Predicting fishing is harder than predicting the weather, but there are definitely several bright spots on this year's angling horizon.

One should be Lake Manassas, which at the end of last season was loaded with bass in the 11 - to 13-inch class. The minimum keeper size in Virginia is 12 inches. Last year, in a typical experience at Manassas, in two hours of fishing with minnows I caught and released about a dozen bass. Most of them were a shade undersized, so this year area fishermen can look forward to a good crop of thre-year-olds from 12 to 15 inches. Don't count on lots of lunkers - just lots of fun.

Bass fishing in general has been spotty so far this season, but it should pick up with the first string of warm days. Warm surface water brings the fish into the shallows. Look for good midday fishing along the shorelines on any warm day. For example, Lake Anna produced some excellent stringers last weekend but the action slowed during mid-week with the cool spell.

A second hot spot this season should be Rock Gorge and Tridelphia Reservoirs, which during April and May of last year produced a good number of norther pike. Most Washingtonians have never fished for northerns because they are not native to this area. But three years ago the WSSC stocked them in the two reservoirs to help control the overabundance of crappies. The northerns have prospered, and this year should produce a lot of fish above the 20-inch minimum size limit. The most consistent area last year was in the stream below Brighton Dam at Tridelphia.During April the northerns from Roaky Gorge move into the stream to spawn; they can be taken on spoons, daredevils and large minnows.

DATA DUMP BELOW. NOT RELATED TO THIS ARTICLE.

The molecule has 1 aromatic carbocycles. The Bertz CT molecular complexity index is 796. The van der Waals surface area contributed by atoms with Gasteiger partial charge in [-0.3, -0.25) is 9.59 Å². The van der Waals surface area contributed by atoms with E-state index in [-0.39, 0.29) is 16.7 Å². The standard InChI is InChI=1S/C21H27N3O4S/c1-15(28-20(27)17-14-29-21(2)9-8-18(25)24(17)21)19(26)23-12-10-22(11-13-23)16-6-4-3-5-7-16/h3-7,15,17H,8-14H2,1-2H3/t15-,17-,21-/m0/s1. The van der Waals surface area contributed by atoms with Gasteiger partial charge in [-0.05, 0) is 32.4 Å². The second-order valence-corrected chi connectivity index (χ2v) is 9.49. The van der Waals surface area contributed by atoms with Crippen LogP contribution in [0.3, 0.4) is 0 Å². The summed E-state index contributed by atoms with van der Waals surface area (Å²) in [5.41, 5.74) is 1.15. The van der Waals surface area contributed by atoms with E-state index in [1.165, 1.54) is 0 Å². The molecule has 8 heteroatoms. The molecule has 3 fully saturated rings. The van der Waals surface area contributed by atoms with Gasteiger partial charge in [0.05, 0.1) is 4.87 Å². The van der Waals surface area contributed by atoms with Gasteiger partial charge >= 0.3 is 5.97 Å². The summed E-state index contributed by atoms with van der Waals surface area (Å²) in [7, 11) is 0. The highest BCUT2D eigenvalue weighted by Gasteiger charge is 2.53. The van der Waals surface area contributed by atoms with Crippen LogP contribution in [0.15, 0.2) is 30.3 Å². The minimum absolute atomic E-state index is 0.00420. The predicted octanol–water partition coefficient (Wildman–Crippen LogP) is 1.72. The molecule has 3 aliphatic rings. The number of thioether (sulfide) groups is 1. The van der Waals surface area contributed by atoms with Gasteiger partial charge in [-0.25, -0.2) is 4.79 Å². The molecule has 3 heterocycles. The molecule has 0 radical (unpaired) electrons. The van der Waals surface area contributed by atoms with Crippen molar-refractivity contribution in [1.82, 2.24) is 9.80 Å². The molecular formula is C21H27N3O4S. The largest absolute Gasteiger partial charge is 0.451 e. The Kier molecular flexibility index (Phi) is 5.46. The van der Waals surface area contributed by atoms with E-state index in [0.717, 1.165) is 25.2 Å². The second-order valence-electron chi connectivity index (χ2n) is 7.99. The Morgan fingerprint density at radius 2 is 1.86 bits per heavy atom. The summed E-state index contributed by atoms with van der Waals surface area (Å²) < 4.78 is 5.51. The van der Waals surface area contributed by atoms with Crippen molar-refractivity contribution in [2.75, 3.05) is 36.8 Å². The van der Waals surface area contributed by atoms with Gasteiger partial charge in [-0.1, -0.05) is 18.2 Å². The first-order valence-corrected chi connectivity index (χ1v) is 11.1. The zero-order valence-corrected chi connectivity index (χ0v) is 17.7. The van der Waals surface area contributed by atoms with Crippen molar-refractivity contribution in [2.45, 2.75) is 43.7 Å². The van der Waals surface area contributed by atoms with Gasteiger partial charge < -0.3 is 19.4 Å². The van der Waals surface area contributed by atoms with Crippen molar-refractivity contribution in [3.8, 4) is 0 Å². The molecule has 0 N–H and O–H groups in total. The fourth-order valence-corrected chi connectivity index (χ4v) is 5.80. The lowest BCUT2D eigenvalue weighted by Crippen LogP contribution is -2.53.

On the Bay we can expect to see another phenomenal year of blues - abundant bluefish and regrettably few rockfish. The five-to-ten-pound blues should be moving into the Bay now and should start providing spectacular sport around mid-month in the lower part of the Bay. Last year also produced an excellent run of sea trout in the lower Bay. Look for those fish to return in late May.

Finally, trout enthusiasts can look forward to improved fishing in two of the best streams in the East, both in Pennsylavnia.

First, the Letort Spring Run near Carlisle saw little pressure this winter. According to Charlie Fox, the Letort's self-appointed river keeper, there was not only a good spawn of brown trout during December, but the last good spawn four years ago is now reaching the 15- to 18-inch class. During April try baetis nymphs and little olive dry flies, both size 18, on cloudy mornings.

Second, Falling Spring Run near Chambersburg was returned last year to native trout status, so there will be no ignorant stocked fish. The stream-bred rainbows are coming back strong, according to Doug Jones of Arlington, who fishes there regularly. Best April flies will be small nymphs, particularly pheasant tail and sulfur nymph patterns, size 16.

Both streams are fly fishing only and only one trophy over 20-inches can be kept. The wild, wily and well-known trout of the Letort and the Falling Spring should not be missed by any fly fisherman strong enough to take the continual humilation the fish wreak upon their pursuers. Catch, and release, a large Letort brown or Falling Spring rainbow and your ego is set for a month.

The shad run in the Rappahannock River this weekend, but last year the best fishing, which wasn't very good, came in the third week of April.Try small spinners in the holes and riffles during the early morning and just before evening.